This Could be YOUR Graduate Research!

1:00 p.m. on Friday, January 7, 2011

part of the

Joint Mathematical Meetings
in New Orleans in January 6-9, 2011

co-sponsored by Young Mathematicians' Newtork and MAA Committee on Graduate Students

The panel “This Could Be YOUR Graduate Research!” is a session of research talks aimed at undergraduate students designed to introduce you to three exciting areas of mathematics which you might not have seen yet. The session will kick off at 1:00 p.m. on Friday, January 7, 2011. The organizers are Ralucca Gera (assistant professor of mathematics at the Naval Postgraduate School and the Editor in Chief of the Young Mathematicians’ Network) and Aaron Luttman (assistant professor of mathematics at Clarkson University, an editor of the Young Mathematicians’ Network, and a member of the MAA Committee on Graduate Students).

ABSTRACT: Calling all undergraduates! Do you think “frames” are what we hang pictures in? Is “network science” what IT people do? What is “numerical” linear algebra? Each of these is a developing and exciting field of mathematics with which you might not yet be familiar, but they are among your myriad options of what research to pursue in graduate school. As an undergraduate, it’s hard to know what research direction you will take, and one primary reason for this is that there are so many areas of mathematics to which you haven’t yet been introduced.

Our speakers are:

  1. Dr. Keri Kornelson of Oklahoma State University
    Title: “Loosen up! Frames in Finite Dimensions.

  2. Dr. Tim Chartier of Davidson College, who will present on
    Title: “When Life is Linear: Research in Numerical Linear Algebra.”

  3. Dr. Steven Horton of the United States Military Academy at West Point
    In the final presentation, titled “Edge Discovery in a Large Social Network,” (developing field of Network Science and the importance of mathematics and mathematicians to the expansion of the discipline).

Abstracts for the talks above:

1. Title:  Loosen up!  Frames in finite dimensions.
Abstract:  What are frames?  In a vector space with an inner product (like R^n with the dot product), an orthonormal basis (ONB) is a collection of vectors which are orthogonal, have length 1, and which form a basis for the space.  We learn in linear algebra about the beautiful properties of ONBs - every element can be expressed uniquely as a linear combination of the basis vectors and the coefficients in that linear expansion are computed using inner products.  No matrix inversion required!  But ONBs are restrictive.  The orthogonality and norm constraint mean that they can't always be tailored to fit an application.  When we look at collections of vectors with looser conditions than that of ONBs which still retain some of the nice properties, we  are studying frames.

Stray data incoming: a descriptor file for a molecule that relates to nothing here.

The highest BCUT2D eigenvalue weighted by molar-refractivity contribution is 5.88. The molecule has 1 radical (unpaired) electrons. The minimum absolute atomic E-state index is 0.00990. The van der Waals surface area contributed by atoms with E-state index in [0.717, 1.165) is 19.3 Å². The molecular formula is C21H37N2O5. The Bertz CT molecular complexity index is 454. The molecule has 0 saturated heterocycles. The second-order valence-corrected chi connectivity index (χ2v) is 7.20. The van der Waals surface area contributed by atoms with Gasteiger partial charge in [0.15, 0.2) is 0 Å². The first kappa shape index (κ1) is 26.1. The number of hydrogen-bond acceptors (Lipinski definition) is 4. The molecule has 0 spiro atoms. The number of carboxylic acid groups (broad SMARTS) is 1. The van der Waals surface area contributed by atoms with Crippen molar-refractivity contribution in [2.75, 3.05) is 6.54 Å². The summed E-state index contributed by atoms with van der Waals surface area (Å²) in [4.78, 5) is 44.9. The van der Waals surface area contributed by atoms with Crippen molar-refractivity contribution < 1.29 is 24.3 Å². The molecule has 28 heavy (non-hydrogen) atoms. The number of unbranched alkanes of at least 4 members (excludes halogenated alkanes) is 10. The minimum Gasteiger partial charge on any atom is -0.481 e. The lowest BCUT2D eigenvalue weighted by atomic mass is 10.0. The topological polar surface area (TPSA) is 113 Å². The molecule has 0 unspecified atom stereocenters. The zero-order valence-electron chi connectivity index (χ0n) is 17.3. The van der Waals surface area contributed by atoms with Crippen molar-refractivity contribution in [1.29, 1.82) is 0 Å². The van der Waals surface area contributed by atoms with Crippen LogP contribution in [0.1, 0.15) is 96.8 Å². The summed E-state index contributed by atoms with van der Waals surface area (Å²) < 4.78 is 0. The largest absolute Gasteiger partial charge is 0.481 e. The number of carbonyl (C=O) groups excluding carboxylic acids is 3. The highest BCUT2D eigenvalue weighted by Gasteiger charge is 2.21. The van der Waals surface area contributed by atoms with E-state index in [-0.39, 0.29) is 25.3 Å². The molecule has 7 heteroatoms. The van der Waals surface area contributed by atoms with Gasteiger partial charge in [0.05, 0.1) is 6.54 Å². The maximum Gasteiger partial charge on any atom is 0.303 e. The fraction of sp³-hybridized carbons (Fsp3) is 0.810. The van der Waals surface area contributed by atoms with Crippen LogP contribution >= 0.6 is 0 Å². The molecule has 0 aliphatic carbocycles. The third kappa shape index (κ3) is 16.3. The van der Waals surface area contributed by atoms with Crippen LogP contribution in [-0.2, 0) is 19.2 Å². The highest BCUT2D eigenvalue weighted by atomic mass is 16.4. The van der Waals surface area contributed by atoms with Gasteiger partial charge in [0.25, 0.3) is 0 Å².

Frame vectors need not be orthogonal, linearly independent, or uniform in norm.  In fact, in finite dimensions, every spanning set is a frame.  We can find frames which satisfy ONB-like properties, however.  For example, there exist Parseval frames in which (perhaps non-unique) expansion coefficients are inner products. The array of possibilities introduced by working with frames rather than orthonormal bases has revolutionized mathematical areas such as wavelets and harmonic analysis.  The adaptability to existing conditions allows frames to be used in applied settings including signal processing, imaging, sampling, and cryptography.

In this talk, we will discuss a variety of examples of frames and demonstrate some properties.  We will also describe some research projects done by undergraduate students in the area of frame theory.

2. Title:  "When life is linear: research in numerical linear algebra"
Abstract: Learning to solve a linear system Ax = b is a part of many undergraduates' education.  This talk will discuss research directions in linear algebra when the matrix system is solved on a computer numerically. First, researchers explore developing and improving algorithms for solving such linear systems.  Complex mathematical models common in modern science lead to matrix systems containing millions or even billions of unknowns.  For such problems Gaussian elimination is crippled due to its inefficiency.  This talk will discuss how iterative methods attempt to solve Ax = b efficiently and quickly.  Second, we will consider areas where numerical linear algebra is useful, particularly, ranking and clustering.  While these techniques can be useful for a wide range of applications, we will discuss their use in sports, web search, and social networks like Twitter.  Finally, this talk will mention how such research in this area can be conducted both at one's graduate institution and in internships at government national research laboratories.


Speaker's bio:

1. Keri Kornelson received her Ph.D. in 2001 from the University of Colorado, working with Lawrence Baggett in the area of abstract harmonic analysis. She held a VIGRE postdoctoral position at Texas A & M University, where she learned about frames from David Larson and the students in the Matrix and Wavelet Analysis REU every summer.  She was an Assistant Professor at Grinnell College from 2004-2008.  She moved to the University of Oklahoma in 2008 (solving the infamous 2-body problem). Link to the book:
If you are interested in learning more about frames, or are interested in doing research with students in the area of frames, you might check our our book

Frames for Undergraduates

by Deguang Han, Keri Kornelson, David Larson, and Eric Weber, published in the Student Mathematical Library series from the AMS.